The whole concept behind the Chromebook (Pixel) is to store your documents/files in the cloud (internet/servers). For my documents with personal information that I don't trust to place in the cloud, I can keep them on the local storage of the computer/Chromebook. The file manager is seamless in that you have a cloud folder and local storage folder. They are differentiated by their folder icon images. Anything I place in the cloud folder syncs with the google drive folder program that I have on my Windows 8 desktop PC. I rarely use my desktop. I spend 95% of my time on the Chromebook. The other 5% is for managing my itunes media and for gaming. As a strictly productively school for classes, the Chromebook has served me well.
Like Apple, everything about this product screams quality, thought and care. When I first opened the Chromebook, it booted up (powered on) automatically. The packaging was nicer than what you would find with an Apple Macbook. The package has a magnetic flap that holds the container shut. It's nice enough that it's worth holding onto... What I enjoy about Google is that I consider them a successful and fun company. For example, all the eccentric names they have for their operating systems such as Honeycomb, Ice-cream Sandwich, Jelly Bean, etc. The warranty information card even has a banana peel on it. Good stuff...
My only concern with this product is whether or not there will be aftermarket accessories for it. For example, if I misplace the charging brick, I would obviously need to purchase another one. Google does not currently offer that on their site.
If you can stomach the $1300+ price tag and the Chromebook OS meets your computing needs, I would highly recommend it. I feel that the price for the Chromebook would be more realistic at a $600-$800 price point. Considering the Pixel is Google's first in-house designed computer, it may become a collector's item worth more money in the distant future :-P Most people argue that a Chromebook is just a computer with nothing more than a browser. Well, you're right to an extent. I mostly use Chrome and I bought the Pixel for it's hardware and the fact that it's simple and meets all my basic computing needs. Also, I would highly recommend a Chromebook or Chromebox to anyone who is not tech savvy and has just basic computing needs; for example a grandmother who just uses the internet to pay bills, but does not want the hassle of viruses and spam. My mother is a good example of this. Her children use her computer, but it always runs slow and has problems running and crashing. If she had a Chromebook or Chromebox, her system would boot and run quickly just like the first day her desktop ran when she first bought it. My point, Chromebooks/Chromeboxes do have a place and purpose; maybe it's for you, maybe it's not. It might not meet everyone's needs, but that does not automatically make it a bad product :-) This is a great product and I would highly recommend it. Google did an astounding job at their first attempt to build a premium system to reflect their concept of cloud computing.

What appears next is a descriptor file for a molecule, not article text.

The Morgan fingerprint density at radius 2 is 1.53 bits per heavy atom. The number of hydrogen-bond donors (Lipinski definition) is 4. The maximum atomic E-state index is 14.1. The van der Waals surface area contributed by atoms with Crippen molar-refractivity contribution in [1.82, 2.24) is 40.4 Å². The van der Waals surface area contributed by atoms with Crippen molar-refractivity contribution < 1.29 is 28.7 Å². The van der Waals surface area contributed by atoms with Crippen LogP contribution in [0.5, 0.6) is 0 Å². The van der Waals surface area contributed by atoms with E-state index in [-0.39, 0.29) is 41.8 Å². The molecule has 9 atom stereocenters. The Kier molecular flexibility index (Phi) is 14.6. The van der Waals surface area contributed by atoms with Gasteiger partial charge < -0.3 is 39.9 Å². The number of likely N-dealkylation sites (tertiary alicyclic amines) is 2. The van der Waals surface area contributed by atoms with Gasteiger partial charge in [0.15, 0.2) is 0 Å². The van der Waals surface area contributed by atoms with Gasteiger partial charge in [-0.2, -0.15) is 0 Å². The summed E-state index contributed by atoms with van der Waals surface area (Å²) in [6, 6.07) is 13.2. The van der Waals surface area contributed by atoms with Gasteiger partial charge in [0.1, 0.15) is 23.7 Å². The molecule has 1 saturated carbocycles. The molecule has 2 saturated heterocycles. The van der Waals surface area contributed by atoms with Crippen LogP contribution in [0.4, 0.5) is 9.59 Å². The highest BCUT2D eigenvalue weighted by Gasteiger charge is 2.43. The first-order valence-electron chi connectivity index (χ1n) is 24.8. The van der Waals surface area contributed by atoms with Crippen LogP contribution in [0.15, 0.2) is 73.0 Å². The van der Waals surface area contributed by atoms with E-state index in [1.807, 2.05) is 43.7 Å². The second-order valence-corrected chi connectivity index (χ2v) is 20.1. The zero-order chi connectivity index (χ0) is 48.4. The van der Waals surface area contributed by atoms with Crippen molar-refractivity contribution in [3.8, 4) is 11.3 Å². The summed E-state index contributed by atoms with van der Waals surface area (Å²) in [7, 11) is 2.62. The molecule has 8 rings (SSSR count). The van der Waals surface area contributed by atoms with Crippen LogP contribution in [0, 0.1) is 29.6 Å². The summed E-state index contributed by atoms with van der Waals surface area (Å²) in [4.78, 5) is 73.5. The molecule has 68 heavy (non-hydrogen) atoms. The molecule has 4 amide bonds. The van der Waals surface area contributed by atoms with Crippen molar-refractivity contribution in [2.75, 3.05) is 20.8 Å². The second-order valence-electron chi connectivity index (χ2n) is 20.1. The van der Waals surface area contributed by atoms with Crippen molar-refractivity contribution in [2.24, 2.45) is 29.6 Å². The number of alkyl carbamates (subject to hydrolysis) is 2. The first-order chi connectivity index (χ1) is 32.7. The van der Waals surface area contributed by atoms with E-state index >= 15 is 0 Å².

Updated on Mar 8, 2013
5 out of 5 users found this user opinion helpful.
- Manufacturer: Google
- Part number: CB001
- Bottom Line: Despite impressive hardware specs and solid industrial design, the Chromebook Pixel’s high price and cloud OS limitations make it impossible to recommend for the vast majority of users.
- Operating System Google Chrome OS
- Notebook type 13-inch,
HD Display ,
Processor / Chipset
- CPU Intel 3rd Gen Core i5 1.8 GHz
- Number of Cores Dual-Core
- RAM 4 GB
- Hard Drive 32 GB SSD
- Type 12.85 in
- Max Resolution 2560 x 1700
Audio & Video
- Graphics Processor Intel Graphics HD 4000
- Wireless 802.11a/b/g/n,
Connections & Expansion
- Interfaces Touch screen,
SD Memory reader,
Dimensions & Weight
- Width 297.7 mm
- Depth 224.6 mm
- Height 16.2 mm
- Weight 3.35 lbs